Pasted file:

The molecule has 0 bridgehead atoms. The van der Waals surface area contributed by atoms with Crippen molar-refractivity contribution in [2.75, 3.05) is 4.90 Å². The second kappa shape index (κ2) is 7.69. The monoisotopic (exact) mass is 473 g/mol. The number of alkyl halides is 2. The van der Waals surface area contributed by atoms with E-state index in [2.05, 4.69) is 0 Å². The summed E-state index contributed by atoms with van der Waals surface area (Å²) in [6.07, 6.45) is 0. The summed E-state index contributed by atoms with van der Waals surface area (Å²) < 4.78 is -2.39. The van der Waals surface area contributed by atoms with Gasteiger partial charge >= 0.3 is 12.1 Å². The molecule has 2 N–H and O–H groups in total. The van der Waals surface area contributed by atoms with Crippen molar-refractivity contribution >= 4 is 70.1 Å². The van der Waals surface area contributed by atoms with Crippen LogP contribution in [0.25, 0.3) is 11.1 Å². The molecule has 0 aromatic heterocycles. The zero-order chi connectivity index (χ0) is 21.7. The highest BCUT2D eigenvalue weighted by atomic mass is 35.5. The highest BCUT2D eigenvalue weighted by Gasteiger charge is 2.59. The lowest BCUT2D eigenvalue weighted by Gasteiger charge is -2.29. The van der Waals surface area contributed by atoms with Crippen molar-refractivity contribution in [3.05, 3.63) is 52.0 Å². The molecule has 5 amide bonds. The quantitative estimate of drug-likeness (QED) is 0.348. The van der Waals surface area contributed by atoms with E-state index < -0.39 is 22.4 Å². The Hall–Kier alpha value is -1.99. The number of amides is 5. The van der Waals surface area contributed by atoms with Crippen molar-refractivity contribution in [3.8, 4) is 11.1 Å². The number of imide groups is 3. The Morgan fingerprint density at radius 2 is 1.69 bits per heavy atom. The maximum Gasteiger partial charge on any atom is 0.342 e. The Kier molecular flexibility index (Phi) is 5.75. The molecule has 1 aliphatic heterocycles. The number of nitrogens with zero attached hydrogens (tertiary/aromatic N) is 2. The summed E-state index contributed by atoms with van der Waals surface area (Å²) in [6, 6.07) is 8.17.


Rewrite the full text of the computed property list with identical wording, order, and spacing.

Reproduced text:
The molecule has 0 bridgehead atoms. The van der Waals surface area contributed by atoms with Crippen molar-refractivity contribution in [2.75, 3.05) is 4.90 Å². The second kappa shape index (κ2) is 7.69. The monoisotopic (exact) mass is 473 g/mol. The number of alkyl halides is 2. The van der Waals surface area contributed by atoms with E-state index in [2.05, 4.69) is 0 Å². The summed E-state index contributed by atoms with van der Waals surface area (Å²) in [6.07, 6.45) is 0. The summed E-state index contributed by atoms with van der Waals surface area (Å²) < 4.78 is -2.39. The van der Waals surface area contributed by atoms with Gasteiger partial charge >= 0.3 is 12.1 Å². The molecule has 2 N–H and O–H groups in total. The van der Waals surface area contributed by atoms with Crippen molar-refractivity contribution >= 4 is 70.1 Å². The van der Waals surface area contributed by atoms with Crippen LogP contribution in [0.25, 0.3) is 11.1 Å². The molecule has 0 aromatic heterocycles. The zero-order chi connectivity index (χ0) is 21.7. The highest BCUT2D eigenvalue weighted by atomic mass is 35.5. The highest BCUT2D eigenvalue weighted by Gasteiger charge is 2.59. The lowest BCUT2D eigenvalue weighted by Gasteiger charge is -2.29. The van der Waals surface area contributed by atoms with Crippen molar-refractivity contribution in [3.05, 3.63) is 52.0 Å². The molecule has 5 amide bonds. The quantitative estimate of drug-likeness (QED) is 0.348. The van der Waals surface area contributed by atoms with E-state index < -0.39 is 22.4 Å². The Hall–Kier alpha value is -1.99. The number of amides is 5. The van der Waals surface area contributed by atoms with Crippen molar-refractivity contribution in [3.8, 4) is 11.1 Å². The number of imide groups is 3. The Morgan fingerprint density at radius 2 is 1.69 bits per heavy atom. The maximum Gasteiger partial charge on any atom is 0.342 e. The Kier molecular flexibility index (Phi) is 5.75. The molecule has 1 aliphatic heterocycles. The number of nitrogens with zero attached hydrogens (tertiary/aromatic N) is 2. The summed E-state index contributed by atoms with van der Waals surface area (Å²) in [6, 6.07) is 8.17.